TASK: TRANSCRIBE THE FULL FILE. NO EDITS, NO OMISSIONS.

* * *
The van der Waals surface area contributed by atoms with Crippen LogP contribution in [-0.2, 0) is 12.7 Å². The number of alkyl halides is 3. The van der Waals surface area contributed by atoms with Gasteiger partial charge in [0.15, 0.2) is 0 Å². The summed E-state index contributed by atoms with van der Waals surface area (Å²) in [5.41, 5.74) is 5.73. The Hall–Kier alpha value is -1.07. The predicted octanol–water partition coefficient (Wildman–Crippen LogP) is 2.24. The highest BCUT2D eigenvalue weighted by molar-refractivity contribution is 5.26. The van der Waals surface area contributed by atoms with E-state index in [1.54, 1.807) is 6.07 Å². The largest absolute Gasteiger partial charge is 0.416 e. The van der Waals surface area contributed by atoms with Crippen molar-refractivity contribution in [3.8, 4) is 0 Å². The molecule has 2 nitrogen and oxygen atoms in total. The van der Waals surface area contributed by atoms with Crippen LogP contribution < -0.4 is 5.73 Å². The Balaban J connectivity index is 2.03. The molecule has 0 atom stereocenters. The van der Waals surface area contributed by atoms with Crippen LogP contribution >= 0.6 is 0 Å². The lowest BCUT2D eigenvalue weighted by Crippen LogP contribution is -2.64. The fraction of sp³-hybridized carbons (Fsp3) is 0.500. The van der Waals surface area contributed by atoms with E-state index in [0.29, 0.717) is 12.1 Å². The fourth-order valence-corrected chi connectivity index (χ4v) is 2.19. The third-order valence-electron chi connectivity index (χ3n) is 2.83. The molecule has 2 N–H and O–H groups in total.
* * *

The van der Waals surface area contributed by atoms with Crippen LogP contribution in [-0.2, 0) is 12.7 Å². The number of alkyl halides is 3. The van der Waals surface area contributed by atoms with Gasteiger partial charge in [0.15, 0.2) is 0 Å². The summed E-state index contributed by atoms with van der Waals surface area (Å²) in [5.41, 5.74) is 5.73. The Hall–Kier alpha value is -1.07. The predicted octanol–water partition coefficient (Wildman–Crippen LogP) is 2.24. The highest BCUT2D eigenvalue weighted by molar-refractivity contribution is 5.26. The van der Waals surface area contributed by atoms with E-state index in [1.54, 1.807) is 6.07 Å². The largest absolute Gasteiger partial charge is 0.416 e. The van der Waals surface area contributed by atoms with Crippen molar-refractivity contribution in [3.8, 4) is 0 Å². The molecule has 2 nitrogen and oxygen atoms in total. The van der Waals surface area contributed by atoms with Crippen LogP contribution < -0.4 is 5.73 Å². The Balaban J connectivity index is 2.03. The molecule has 0 atom stereocenters. The van der Waals surface area contributed by atoms with Crippen LogP contribution >= 0.6 is 0 Å². The lowest BCUT2D eigenvalue weighted by Crippen LogP contribution is -2.64. The fraction of sp³-hybridized carbons (Fsp3) is 0.500. The van der Waals surface area contributed by atoms with E-state index in [0.29, 0.717) is 12.1 Å². The fourth-order valence-corrected chi connectivity index (χ4v) is 2.19. The third-order valence-electron chi connectivity index (χ3n) is 2.83. The molecule has 2 N–H and O–H groups in total.